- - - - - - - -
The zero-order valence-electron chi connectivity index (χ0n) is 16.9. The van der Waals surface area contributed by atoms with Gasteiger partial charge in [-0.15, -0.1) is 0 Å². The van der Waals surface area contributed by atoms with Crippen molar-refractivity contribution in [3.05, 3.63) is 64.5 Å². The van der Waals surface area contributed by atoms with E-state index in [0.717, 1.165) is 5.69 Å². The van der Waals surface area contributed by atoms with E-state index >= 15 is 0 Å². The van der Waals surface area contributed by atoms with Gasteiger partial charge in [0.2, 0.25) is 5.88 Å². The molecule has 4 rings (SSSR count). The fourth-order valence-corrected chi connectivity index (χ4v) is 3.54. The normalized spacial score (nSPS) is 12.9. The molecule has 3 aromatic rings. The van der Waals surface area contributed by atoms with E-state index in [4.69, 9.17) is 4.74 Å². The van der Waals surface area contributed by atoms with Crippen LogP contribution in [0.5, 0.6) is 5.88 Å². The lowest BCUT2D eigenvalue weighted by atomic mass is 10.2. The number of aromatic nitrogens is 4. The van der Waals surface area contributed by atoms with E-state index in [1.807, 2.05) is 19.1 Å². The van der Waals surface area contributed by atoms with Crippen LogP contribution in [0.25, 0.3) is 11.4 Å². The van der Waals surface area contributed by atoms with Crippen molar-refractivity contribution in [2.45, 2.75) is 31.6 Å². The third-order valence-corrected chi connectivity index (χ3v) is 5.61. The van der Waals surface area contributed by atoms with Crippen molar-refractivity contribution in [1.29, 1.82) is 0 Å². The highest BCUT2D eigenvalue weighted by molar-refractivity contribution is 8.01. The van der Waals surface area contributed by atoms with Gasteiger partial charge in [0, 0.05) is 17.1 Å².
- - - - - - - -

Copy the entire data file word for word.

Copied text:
The zero-order valence-electron chi connectivity index (χ0n) is 16.9. The van der Waals surface area contributed by atoms with Gasteiger partial charge in [-0.15, -0.1) is 0 Å². The van der Waals surface area contributed by atoms with Crippen molar-refractivity contribution in [3.05, 3.63) is 64.5 Å². The van der Waals surface area contributed by atoms with E-state index in [0.717, 1.165) is 5.69 Å². The van der Waals surface area contributed by atoms with E-state index >= 15 is 0 Å². The van der Waals surface area contributed by atoms with Gasteiger partial charge in [0.2, 0.25) is 5.88 Å². The molecule has 4 rings (SSSR count). The fourth-order valence-corrected chi connectivity index (χ4v) is 3.54. The normalized spacial score (nSPS) is 12.9. The molecule has 3 aromatic rings. The van der Waals surface area contributed by atoms with E-state index in [4.69, 9.17) is 4.74 Å². The van der Waals surface area contributed by atoms with Crippen LogP contribution in [0.5, 0.6) is 5.88 Å². The lowest BCUT2D eigenvalue weighted by atomic mass is 10.2. The number of aromatic nitrogens is 4. The van der Waals surface area contributed by atoms with E-state index in [1.807, 2.05) is 19.1 Å². The van der Waals surface area contributed by atoms with Crippen LogP contribution in [0.25, 0.3) is 11.4 Å². The van der Waals surface area contributed by atoms with Crippen molar-refractivity contribution in [2.45, 2.75) is 31.6 Å². The third-order valence-corrected chi connectivity index (χ3v) is 5.61. The van der Waals surface area contributed by atoms with Crippen molar-refractivity contribution in [1.29, 1.82) is 0 Å². The highest BCUT2D eigenvalue weighted by molar-refractivity contribution is 8.01. The van der Waals surface area contributed by atoms with Gasteiger partial charge in [0, 0.05) is 17.1 Å².